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How to Work a Room: The Ultimate Guide to Savvy Socializing in Person and Online Paperback – December 1, 2000


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Product Details

  • Paperback: 250 pages
  • Publisher: Collins; Revised edition (December 2000)
  • Language: English
  • ISBN-10: 0060957859
  • ISBN-13: 978-0060957858
  • Product Dimensions: 8.1 x 5.3 x 0.7 inches
  • Shipping Weight: 8 ounces (View shipping rates and policies)
  • Average Customer Review: 3.2 out of 5 stars  See all reviews (31 customer reviews)
  • Amazon Best Sellers Rank: #1,299,325 in Books (See Top 100 in Books)

Editorial Reviews

Review

"I cannot understand how anyone can network until they have [heard] this book. It is an essential career tool." --Glamour

“Everything you need to know about interacting with people in person and online.... A pleasure to hear and almost certain to improve your social confidence, as well as your skills.” —AudioFile
--This text refers to an out of print or unavailable edition of this title.

About the Author

Susan RoAne is a bestselling author, an in-demand keynote speaker, and a communications coach. She has shared her strategies with audiences in corporate, convention, and university America as well as on radio and television around the world. Susan has been featured in The Wall Street Journal, USA Today, The New York Times, Cosmopolitan, The Financial Times of London, msn.com, and businessweek.com. She is the author of four books, including The Secrets of Savvy Networking, What Do I Say Next? and How To Create Your Own Luck. Susan lives in the San Francisco Bay Area.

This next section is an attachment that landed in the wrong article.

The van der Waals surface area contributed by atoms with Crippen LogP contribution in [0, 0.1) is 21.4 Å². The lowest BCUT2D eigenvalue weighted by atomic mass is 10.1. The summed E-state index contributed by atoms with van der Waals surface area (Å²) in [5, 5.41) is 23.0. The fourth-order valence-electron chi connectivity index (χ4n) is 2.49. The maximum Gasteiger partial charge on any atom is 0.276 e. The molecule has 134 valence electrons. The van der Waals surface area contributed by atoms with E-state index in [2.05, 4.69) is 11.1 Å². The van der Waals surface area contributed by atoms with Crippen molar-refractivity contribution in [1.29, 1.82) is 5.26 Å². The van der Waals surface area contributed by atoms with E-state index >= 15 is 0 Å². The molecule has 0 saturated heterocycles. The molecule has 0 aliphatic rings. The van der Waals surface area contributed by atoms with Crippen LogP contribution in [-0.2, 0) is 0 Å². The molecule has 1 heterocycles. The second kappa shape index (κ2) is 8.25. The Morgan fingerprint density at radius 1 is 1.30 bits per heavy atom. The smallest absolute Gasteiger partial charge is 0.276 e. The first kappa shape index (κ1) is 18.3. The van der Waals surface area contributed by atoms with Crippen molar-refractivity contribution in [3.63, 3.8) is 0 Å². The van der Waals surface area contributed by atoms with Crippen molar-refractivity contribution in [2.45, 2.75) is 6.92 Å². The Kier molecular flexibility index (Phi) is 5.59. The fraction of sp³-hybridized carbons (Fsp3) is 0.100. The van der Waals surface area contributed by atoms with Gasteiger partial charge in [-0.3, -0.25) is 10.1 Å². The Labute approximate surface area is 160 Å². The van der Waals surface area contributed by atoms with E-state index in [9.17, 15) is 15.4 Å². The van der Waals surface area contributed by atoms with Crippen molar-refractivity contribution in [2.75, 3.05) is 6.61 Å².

More About the Author

Susan RoAne leads a double life as a bestselling author and a sought-after keynote speaker Known as "The Mingling Maven'," she gives her multi-generational audiences the required tools, techniques and strategies they need to connect and communicate in today's global business world. Her practical, informative, and interactive presentations are known for what The San Francisco Chronicle calls her 'dynamite sense of humor.'
She received her Master's Degree from San Francisco State University and her Bachelors in English from the University of Illinois Champaign-Urbana, where she was honored at 'Authors Come Home'. She still considers herself one of the Fighting Ilini! A former teacher, Susan now lectures for major corporations and conventions and at major universities such as Yale, Wharton, University of Chicago, University of Texas Law School and will return as guest faculty for the eighth time for NYU's Summer Publishing Institute.
Because of her groundbreaking best-seller, How to Work a Room', Susan is considered the undisputed and original networking and conversation expert. She has sold over a million books worldwide and has launched an industry that she continues to create and shape in the 21st Century. Her forthcoming book, Face To Face: How To Reclaim the Personal Touch in a Digital World will be published October, 2008, by Fireside Books.